A hydrophone (Ancient Greek: ὕδωρ + φωνή, lit. 'water + sound') is a microphone designed to be used underwater for recording or listening to underwater sound. Most hydrophones are based on a piezoelectric transducer that generates an electric potential when subjected to a pressure change, such as a sound wave.
A hydrophone can detect airborne sounds, but will be insensitive because it is designed to match the acoustic impedance of water, a denser fluid than air. Sound travels 4.3 times faster in water than in air, and a sound wave in water exerts a pressure 60 times that exerted by a wave of the same amplitude in air. Similarly, a standard microphone can be buried in the ground, or immersed in water if it is put in a waterproof container, but will give poor performance due to the similarly bad acoustic impedance match.
The first hydrophones consisted of a tube with a thin membrane covering the submerged end and the observer's ear on the other end.  The design of effective hydrophones must take into account the acoustic resistance of water, which is 3750 times that of air; hence the pressure exerted by a wave of the same intensity in air is increased by a factor of 3750 in water. The American Submarine Signaling Company developed a hydrophone to detect underwater bells rung from lighthouses and lightships.  The case was a thick, hollow brass disc 35 centimetres (14 in) in diameter. On one face was a 1 millimetre (0.039 in) thick brass diaphragm which was coupled by a short brass rod to a carbon microphone.
Early in the war, French President Raymond Poincaré provided Paul Langevin with the facilities needed to work on a method to locate submarines by the echos from sound pulses. They developed a piezoelectric hydrophone by increasing the power of the signal with a vacuum tube amplifier; the high acoustic impedance of piezoelectric materials facilitated their use as underwater transducers. The same piezoelectric plate could be vibrated by an electrical oscillator to produce the sound pulses. 
The first submarine to be detected and sunk using a primitive hydrophone was the German submarine UC-3 on 23 April 1916. UC-3 was detected by the anti-submarine trawler Cheerio as the Cheerio was directly over the UC-3; the UC-3 was then caught in a steel net dragged by the trawler, and sank after a large underwater explosion.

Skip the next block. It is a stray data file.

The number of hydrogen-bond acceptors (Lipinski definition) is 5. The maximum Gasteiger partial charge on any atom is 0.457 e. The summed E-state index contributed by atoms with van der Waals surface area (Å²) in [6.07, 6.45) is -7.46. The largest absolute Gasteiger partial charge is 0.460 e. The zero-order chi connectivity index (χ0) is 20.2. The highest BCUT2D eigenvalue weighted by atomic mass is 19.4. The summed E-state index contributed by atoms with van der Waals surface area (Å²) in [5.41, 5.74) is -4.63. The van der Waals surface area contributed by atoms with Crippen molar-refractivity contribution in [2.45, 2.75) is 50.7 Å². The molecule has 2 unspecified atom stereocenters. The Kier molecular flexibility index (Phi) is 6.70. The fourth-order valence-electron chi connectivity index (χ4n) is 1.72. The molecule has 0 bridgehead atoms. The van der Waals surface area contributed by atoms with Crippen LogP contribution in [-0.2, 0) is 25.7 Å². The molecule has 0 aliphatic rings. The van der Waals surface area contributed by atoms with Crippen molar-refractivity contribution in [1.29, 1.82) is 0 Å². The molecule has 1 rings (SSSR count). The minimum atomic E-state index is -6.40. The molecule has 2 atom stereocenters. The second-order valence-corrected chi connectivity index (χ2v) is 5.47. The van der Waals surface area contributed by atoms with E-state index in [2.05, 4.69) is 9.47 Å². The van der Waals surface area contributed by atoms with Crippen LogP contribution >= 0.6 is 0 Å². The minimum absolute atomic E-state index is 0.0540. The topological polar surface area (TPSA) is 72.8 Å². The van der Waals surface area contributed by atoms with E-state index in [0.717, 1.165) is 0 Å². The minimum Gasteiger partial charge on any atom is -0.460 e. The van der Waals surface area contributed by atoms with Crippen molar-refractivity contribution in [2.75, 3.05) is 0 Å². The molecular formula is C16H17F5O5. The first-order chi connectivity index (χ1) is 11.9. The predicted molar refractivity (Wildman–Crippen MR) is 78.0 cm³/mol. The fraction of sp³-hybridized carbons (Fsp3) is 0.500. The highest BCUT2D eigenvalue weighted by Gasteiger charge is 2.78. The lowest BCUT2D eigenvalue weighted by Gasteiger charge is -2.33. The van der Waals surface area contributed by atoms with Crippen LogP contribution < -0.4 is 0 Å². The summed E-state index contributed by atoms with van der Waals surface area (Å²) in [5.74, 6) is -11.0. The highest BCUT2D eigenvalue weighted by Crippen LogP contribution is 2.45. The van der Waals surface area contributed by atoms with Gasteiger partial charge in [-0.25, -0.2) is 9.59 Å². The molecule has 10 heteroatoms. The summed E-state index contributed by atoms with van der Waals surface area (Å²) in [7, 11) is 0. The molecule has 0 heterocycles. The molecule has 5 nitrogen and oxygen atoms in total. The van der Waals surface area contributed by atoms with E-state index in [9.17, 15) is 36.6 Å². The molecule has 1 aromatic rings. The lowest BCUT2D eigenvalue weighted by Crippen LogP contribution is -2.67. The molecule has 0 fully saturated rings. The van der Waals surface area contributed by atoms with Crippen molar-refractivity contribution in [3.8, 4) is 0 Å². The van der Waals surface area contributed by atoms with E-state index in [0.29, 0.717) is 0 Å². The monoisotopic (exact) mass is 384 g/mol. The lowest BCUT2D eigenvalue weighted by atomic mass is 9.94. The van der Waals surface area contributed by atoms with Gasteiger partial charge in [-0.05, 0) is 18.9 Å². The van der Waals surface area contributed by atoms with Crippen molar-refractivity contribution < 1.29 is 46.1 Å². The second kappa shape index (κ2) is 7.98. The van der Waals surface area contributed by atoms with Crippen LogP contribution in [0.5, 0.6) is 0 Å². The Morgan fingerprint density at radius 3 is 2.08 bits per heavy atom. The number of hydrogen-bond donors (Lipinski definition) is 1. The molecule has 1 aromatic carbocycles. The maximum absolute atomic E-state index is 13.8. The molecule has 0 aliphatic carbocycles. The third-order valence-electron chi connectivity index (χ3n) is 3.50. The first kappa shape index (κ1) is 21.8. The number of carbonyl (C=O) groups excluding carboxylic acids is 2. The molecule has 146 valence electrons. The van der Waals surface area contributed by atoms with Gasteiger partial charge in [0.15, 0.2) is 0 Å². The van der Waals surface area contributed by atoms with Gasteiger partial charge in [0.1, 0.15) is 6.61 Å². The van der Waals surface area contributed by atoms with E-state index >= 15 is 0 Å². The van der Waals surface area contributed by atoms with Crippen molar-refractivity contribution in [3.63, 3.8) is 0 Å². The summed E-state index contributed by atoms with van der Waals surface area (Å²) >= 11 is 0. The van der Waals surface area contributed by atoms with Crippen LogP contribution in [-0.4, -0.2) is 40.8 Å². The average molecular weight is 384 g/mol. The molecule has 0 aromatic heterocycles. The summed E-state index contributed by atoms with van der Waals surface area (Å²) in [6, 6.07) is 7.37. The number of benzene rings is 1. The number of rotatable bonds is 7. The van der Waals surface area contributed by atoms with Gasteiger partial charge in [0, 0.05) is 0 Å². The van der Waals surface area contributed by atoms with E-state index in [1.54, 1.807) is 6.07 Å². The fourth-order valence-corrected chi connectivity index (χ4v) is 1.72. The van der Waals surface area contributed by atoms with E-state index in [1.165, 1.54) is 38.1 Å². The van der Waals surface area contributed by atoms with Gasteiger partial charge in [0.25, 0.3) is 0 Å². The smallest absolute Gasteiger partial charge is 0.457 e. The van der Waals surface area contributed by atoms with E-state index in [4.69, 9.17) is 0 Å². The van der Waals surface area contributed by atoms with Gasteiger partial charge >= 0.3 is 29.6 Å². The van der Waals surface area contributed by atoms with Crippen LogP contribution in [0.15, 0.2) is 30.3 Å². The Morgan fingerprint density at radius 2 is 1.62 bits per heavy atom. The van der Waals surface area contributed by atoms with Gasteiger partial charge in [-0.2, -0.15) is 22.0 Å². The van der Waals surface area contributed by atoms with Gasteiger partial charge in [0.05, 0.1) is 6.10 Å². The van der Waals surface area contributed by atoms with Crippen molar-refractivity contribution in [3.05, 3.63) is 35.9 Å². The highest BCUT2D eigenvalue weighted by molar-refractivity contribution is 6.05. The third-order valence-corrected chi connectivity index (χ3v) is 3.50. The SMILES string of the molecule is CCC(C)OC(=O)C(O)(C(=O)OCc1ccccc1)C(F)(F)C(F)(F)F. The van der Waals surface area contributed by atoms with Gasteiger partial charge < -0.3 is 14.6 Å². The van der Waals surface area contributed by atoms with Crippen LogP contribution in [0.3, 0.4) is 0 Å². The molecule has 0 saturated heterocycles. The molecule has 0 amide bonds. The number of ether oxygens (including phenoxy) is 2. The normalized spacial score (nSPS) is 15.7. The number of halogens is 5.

Later in the war, the British Admiralty belatedly convened a scientific panel to advise on how to combat U-boats. It included the Australian physicist William Henry Bragg and the New Zealand physicist Sir Ernest Rutherford. They concluded that the best hope was to use hydrophones to listen for submarines. Rutherford's research produced his sole patent for a hydrophone. Bragg took the lead in July 1916 and he moved to the Admiralty hydrophone research establishment at Hawkcraig on the Firth of Forth. 
The scientists set two goals: to develop a hydrophone that could hear a submarine despite the noise generated by the patrol ship carrying the hydrophone, and to develop a hydrophone that could reveal the bearing of the submarine. A bidirectional hydrophone was invented at East London College. They mounted a microphone on each side of a diaphragm in a cylindrical case; when the sounds heard from both microphones have the same intensity, the microphone is in line with the sound source. 
Bragg's laboratory made such a hydrophone directional by mounting a baffle in front of one side of the diaphragm. It took months to discover that effective baffles must contain a layer of air.  In 1918, airships of the Royal Naval Air Service engaged in anti-submarine warfare experimented by trailing dipped hydrophones. Bragg tested a hydrophone from a captured German U-boat and found it inferior to British models. By the end of the war, the British had 38 hydrophone officers and 200 qualified listeners, paid an additional 4d per day. 
From late in World War I until the introduction of active sonar in the early 1920s, hydrophones were the sole method for submarines to detect targets while submerged; they remain useful today.
A small single cylindrical ceramic transducer can achieve near perfect omnidirectional reception. Directional hydrophones increase sensitivity from one direction using two basic techniques:
This device uses a single transducer element with a dish or conical-shaped sound reflector to focus the signals, in a similar manner to a reflecting telescope. This type of hydrophone can be produced from a low-cost omnidirectional type, but must be used while stationary, as the reflector impedes its movement through water. A new way to direct is to use a spherical body around the hydrophone. The advantage of directivity spheres is that the hydrophone can be moved within the water, ridding it of the interferences produced by a conical-shaped element.
Multiple hydrophones can be arranged in an array so that it will add the signals from the desired direction while subtracting signals from other directions. The array may be steered using a beamformer. Most commonly, hydrophones are arranged in a "line array" but may be in many different arrangements depending on what is being measured. As an example, in the article  measuring propeller noise from fleet ships required complex hydrophone array systems to achieve actionable measurements.
SOSUS hydrophones, laid on the seabed and connected by underwater cables, were used, beginning in the 1950s, by the U.S. Navy to track movement of Soviet submarines during the Cold War along a line from Greenland, Iceland and the United Kingdom known as the GIUK gap. These are capable of clearly recording extremely low frequency infrasound, including many unexplained ocean sounds.